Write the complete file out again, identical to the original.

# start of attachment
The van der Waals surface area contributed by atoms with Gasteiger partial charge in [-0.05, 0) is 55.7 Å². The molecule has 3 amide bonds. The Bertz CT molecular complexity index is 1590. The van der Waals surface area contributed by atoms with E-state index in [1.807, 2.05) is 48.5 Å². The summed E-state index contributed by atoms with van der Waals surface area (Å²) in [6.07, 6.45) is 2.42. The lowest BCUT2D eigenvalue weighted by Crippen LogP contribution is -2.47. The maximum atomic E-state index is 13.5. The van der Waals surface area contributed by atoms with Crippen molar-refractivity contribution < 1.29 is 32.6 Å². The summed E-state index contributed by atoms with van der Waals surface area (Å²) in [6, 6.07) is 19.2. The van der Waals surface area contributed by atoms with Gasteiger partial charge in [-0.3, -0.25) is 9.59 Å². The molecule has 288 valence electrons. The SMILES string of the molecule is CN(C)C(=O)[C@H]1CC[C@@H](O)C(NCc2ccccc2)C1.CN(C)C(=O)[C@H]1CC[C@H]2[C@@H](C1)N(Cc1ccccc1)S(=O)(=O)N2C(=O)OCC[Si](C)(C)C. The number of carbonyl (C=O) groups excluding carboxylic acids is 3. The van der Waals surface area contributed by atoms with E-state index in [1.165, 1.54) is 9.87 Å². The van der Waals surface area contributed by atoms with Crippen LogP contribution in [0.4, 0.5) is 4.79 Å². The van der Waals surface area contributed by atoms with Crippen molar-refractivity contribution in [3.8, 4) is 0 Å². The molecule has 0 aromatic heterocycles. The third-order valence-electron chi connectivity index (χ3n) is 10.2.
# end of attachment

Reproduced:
The van der Waals surface area contributed by atoms with Gasteiger partial charge in [-0.05, 0) is 55.7 Å². The molecule has 3 amide bonds. The Bertz CT molecular complexity index is 1590. The van der Waals surface area contributed by atoms with E-state index in [1.807, 2.05) is 48.5 Å². The summed E-state index contributed by atoms with van der Waals surface area (Å²) in [6.07, 6.45) is 2.42. The lowest BCUT2D eigenvalue weighted by Crippen LogP contribution is -2.47. The maximum atomic E-state index is 13.5. The van der Waals surface area contributed by atoms with Crippen molar-refractivity contribution < 1.29 is 32.6 Å². The summed E-state index contributed by atoms with van der Waals surface area (Å²) in [6, 6.07) is 19.2. The van der Waals surface area contributed by atoms with Gasteiger partial charge in [-0.3, -0.25) is 9.59 Å². The molecule has 288 valence electrons. The SMILES string of the molecule is CN(C)C(=O)[C@H]1CC[C@@H](O)C(NCc2ccccc2)C1.CN(C)C(=O)[C@H]1CC[C@H]2[C@@H](C1)N(Cc1ccccc1)S(=O)(=O)N2C(=O)OCC[Si](C)(C)C. The number of carbonyl (C=O) groups excluding carboxylic acids is 3. The van der Waals surface area contributed by atoms with E-state index in [1.165, 1.54) is 9.87 Å². The van der Waals surface area contributed by atoms with Crippen LogP contribution in [0.4, 0.5) is 4.79 Å². The van der Waals surface area contributed by atoms with Crippen molar-refractivity contribution in [3.8, 4) is 0 Å². The molecule has 0 aromatic heterocycles. The third-order valence-electron chi connectivity index (χ3n) is 10.2.